Children's Health News

6 Tips for Preparing Kids for Flu Shots

Going to the doctor is not much fun for adults, let alone kids. It can get even more challenging when young ones see the doctor preparing the needle, and they start pulling away.

However, getting a flu shot for your child is important, and it doesn’t have to be scary with the right approach. While there’s no guarantee it’ll be a tear-free experience, here are six tips for helping your kids be best prepared both mentally and physically for the vaccine…

1. Tout the Benefits

Boston Children’s Hospital says that avoiding telling your child about the shot until you’re already at the doctor’s office is not the right move. Instead, it suggests calmly explaining the vaccine to them ahead of time in a calm and relaxed tone.

“Use honest, simple explanations that your child can understand,” it says. In particular, make sure you tell them why they need it to avoid getting the flu, which they’ll be a lot more miserable about then a vaccination that takes seconds.

2. Feed Infants First

If you’re bringing a child under 1-year old in for a flu shot, it’s best to make sure they’re not cranky and squirmy when they’re about to get their shot. The best way to do this is to make sure they’re adequately napped and fed ahead of time. “A well-rested and comfortable baby is a baby well prepared to be immunized,” says Alberta Health Services.

The source recommends feeding your baby about 1 or 2-hours before the immunization appointment, and putting them down for a nap 2 to 4-hours before the appointment. Also make sure your child is dressed comfortably, it adds.

3. Be Truthful and Supportive

Don’t try to sugarcoat the flu shot, warns Boston Children’s Hospital. If you tell them they won’t feel a thing and it ends up hurting, they’re going to remember that (and possibly form some trust issues).

Also try to be as supportive as possible during the appointment – tell your child it’s okay to be nervous, but it will be over with soon (which is a true statement). Don’t get frustrated or angry with your child if they’re showing hesitation – this won’t help.

4. Cradle Them

Parents can take a lot of stress off a child by placing them in their lap before the shot, notes the Centers for Disease Control and Prevention (CDC). Embracing your child while they sit in your lap can help prevent them flailing their arms during the vaccination, it adds.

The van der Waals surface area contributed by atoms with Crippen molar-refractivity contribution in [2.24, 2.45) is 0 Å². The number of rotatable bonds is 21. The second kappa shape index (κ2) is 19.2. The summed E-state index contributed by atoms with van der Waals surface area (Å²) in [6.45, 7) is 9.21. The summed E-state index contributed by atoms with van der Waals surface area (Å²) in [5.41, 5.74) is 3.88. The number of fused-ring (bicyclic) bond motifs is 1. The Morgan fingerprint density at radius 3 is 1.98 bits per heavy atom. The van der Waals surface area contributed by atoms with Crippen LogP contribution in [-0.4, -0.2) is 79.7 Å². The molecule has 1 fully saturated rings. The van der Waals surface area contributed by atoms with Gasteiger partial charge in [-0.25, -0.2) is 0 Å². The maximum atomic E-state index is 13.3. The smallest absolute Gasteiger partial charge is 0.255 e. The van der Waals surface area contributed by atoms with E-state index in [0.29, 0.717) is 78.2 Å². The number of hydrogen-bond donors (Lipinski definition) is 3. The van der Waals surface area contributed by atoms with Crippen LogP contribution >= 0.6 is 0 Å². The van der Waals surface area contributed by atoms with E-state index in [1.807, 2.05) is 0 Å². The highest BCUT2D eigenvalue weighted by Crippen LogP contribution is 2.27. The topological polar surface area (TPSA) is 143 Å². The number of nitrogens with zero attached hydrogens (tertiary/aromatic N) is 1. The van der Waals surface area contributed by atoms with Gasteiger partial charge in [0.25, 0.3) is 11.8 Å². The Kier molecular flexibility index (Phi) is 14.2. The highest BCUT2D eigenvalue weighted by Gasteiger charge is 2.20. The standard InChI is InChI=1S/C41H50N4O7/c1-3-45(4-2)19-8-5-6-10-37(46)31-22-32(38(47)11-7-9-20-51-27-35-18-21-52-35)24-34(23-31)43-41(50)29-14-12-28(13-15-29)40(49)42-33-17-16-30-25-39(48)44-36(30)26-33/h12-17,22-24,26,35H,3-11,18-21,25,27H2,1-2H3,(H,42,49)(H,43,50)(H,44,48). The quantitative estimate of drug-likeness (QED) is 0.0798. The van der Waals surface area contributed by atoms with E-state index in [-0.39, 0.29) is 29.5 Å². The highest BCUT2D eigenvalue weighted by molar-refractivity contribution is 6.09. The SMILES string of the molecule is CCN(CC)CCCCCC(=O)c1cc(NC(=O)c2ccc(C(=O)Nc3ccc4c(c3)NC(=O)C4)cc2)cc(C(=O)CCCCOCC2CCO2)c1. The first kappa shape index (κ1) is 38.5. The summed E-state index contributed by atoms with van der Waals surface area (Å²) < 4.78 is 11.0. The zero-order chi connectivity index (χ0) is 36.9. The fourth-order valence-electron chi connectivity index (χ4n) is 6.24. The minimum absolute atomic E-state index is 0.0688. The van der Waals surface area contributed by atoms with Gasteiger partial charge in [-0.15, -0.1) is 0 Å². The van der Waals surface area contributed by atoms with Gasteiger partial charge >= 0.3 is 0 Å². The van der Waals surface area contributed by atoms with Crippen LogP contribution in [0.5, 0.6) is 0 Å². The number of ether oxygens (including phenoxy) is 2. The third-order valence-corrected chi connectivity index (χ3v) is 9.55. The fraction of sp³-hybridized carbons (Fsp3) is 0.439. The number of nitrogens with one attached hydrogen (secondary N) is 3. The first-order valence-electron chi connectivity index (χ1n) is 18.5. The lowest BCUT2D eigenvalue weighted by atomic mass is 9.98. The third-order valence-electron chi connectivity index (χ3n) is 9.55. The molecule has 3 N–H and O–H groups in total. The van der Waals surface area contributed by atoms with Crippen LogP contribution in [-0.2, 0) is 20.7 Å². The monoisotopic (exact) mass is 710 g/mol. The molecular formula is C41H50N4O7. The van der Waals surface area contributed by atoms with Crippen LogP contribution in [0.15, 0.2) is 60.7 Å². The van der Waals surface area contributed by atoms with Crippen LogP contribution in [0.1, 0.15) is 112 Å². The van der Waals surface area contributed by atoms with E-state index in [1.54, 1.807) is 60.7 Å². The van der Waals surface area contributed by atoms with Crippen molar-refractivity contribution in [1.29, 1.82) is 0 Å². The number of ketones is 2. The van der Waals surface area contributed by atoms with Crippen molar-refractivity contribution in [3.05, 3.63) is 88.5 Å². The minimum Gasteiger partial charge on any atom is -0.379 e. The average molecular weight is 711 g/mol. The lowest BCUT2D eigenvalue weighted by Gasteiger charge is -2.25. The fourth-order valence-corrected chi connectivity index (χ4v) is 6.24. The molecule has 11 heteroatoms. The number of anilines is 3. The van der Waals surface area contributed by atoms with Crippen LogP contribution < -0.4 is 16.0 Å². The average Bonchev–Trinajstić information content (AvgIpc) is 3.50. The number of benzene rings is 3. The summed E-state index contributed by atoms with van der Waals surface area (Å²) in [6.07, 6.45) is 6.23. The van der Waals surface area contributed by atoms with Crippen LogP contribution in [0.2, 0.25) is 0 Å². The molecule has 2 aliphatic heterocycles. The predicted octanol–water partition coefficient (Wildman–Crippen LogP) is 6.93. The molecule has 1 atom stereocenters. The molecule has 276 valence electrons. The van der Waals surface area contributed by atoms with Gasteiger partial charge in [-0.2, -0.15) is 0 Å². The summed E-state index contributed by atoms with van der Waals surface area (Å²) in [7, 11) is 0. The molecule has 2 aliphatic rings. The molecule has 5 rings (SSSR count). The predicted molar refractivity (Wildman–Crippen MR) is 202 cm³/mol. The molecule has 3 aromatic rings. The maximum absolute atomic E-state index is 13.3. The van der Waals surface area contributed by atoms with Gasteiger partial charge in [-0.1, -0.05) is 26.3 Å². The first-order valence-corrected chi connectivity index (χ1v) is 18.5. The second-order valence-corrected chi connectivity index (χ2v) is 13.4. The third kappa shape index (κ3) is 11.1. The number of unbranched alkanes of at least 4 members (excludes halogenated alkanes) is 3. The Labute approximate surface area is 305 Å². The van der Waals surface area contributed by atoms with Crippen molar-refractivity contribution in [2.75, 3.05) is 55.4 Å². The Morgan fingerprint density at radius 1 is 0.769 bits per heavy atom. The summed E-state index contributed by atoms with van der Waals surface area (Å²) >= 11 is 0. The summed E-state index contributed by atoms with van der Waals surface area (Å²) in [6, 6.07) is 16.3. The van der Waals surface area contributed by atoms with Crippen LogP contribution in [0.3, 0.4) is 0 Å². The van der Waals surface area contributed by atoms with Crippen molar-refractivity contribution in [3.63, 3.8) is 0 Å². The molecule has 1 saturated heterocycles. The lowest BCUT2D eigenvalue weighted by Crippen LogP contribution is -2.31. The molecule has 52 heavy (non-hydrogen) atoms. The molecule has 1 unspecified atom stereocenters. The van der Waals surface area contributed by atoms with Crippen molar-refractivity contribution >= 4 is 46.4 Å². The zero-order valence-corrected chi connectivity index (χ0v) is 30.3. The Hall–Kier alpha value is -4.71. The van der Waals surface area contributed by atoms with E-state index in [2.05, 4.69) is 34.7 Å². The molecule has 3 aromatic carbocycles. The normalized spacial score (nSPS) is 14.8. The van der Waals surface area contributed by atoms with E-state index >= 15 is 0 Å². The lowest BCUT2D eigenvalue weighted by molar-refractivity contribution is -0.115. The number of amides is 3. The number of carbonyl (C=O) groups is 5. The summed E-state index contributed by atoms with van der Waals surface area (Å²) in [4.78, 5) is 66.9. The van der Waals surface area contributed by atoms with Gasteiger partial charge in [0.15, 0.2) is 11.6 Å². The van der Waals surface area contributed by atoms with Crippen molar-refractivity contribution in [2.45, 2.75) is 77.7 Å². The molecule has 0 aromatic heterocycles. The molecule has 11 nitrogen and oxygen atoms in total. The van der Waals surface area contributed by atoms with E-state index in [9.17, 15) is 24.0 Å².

There are various ways to hold your child depending on their age, adds the CDC. For example, if your infant is getting a shot in their leg, “Place the child’s arms under one of (your) own arms and around their back and apply gentle pressure for a secure, hug-like hold,” it suggests. This technique could be used for any type of vaccination, as the site doesn’t specify.

5. Distract Them

Instead of sitting in a quiet doctor’s office waiting for the white coat to come in, you could engage in some quality time with your child – perhaps right up until and during the shot being delivered.

VeryWell.com suggests having them read aloud to you (or read to them if they’re not there yet), sing a song together, play a game of “I Spy,” or just simply talk to them to calm their nerves. If those don’t work, you could resort to electronics like handheld video games, it adds.

6. Let Them Pick a Bandage

Explain to your child that the needle will leave a little mark and will need to be covered for a little while to protect it. However, instead of letting the doctor apply their standard (boring) bandage when the deed is done, you can use your own bandage (as long as the doctor’s okay with it).

Make it a little outing to the store together so your child can pick out a colorful bandage or ones with their favorite characters on them to ” make preparation for the shot a fun experience,” suggests ENannySource.com.

Share This Article

X